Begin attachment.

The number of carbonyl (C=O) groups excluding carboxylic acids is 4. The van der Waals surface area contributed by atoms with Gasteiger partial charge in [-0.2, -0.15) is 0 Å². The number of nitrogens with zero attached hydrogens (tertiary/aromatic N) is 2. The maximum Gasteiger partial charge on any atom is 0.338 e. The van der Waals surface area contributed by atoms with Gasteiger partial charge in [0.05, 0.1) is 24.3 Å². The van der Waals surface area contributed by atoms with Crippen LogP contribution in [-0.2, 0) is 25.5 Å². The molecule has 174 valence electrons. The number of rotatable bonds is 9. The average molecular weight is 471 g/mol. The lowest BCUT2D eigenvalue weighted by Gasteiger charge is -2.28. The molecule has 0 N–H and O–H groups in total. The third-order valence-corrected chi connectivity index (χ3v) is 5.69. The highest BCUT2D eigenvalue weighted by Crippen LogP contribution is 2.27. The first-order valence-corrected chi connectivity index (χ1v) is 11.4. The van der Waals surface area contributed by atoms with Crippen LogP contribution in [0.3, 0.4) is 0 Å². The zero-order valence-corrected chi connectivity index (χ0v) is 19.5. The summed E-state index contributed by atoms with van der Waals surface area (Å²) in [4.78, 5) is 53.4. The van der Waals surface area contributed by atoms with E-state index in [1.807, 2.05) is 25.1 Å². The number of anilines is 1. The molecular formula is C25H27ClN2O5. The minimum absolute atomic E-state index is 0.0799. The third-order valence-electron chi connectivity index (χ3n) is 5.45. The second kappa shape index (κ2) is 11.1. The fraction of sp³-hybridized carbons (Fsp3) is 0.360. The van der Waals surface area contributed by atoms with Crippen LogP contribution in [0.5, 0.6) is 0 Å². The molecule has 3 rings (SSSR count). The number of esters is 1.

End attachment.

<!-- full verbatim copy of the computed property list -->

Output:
The number of carbonyl (C=O) groups excluding carboxylic acids is 4. The van der Waals surface area contributed by atoms with Gasteiger partial charge in [-0.2, -0.15) is 0 Å². The number of nitrogens with zero attached hydrogens (tertiary/aromatic N) is 2. The maximum Gasteiger partial charge on any atom is 0.338 e. The van der Waals surface area contributed by atoms with Gasteiger partial charge in [0.05, 0.1) is 24.3 Å². The van der Waals surface area contributed by atoms with Crippen LogP contribution in [-0.2, 0) is 25.5 Å². The molecule has 174 valence electrons. The number of rotatable bonds is 9. The average molecular weight is 471 g/mol. The lowest BCUT2D eigenvalue weighted by Gasteiger charge is -2.28. The molecule has 0 N–H and O–H groups in total. The third-order valence-corrected chi connectivity index (χ3v) is 5.69. The highest BCUT2D eigenvalue weighted by Crippen LogP contribution is 2.27. The first-order valence-corrected chi connectivity index (χ1v) is 11.4. The van der Waals surface area contributed by atoms with Crippen LogP contribution in [0.3, 0.4) is 0 Å². The zero-order valence-corrected chi connectivity index (χ0v) is 19.5. The summed E-state index contributed by atoms with van der Waals surface area (Å²) in [4.78, 5) is 53.4. The van der Waals surface area contributed by atoms with E-state index in [1.807, 2.05) is 25.1 Å². The number of anilines is 1. The molecular formula is C25H27ClN2O5. The minimum absolute atomic E-state index is 0.0799. The third-order valence-electron chi connectivity index (χ3n) is 5.45. The second kappa shape index (κ2) is 11.1. The fraction of sp³-hybridized carbons (Fsp3) is 0.360. The van der Waals surface area contributed by atoms with Crippen LogP contribution in [0.5, 0.6) is 0 Å². The molecule has 3 rings (SSSR count). The number of esters is 1.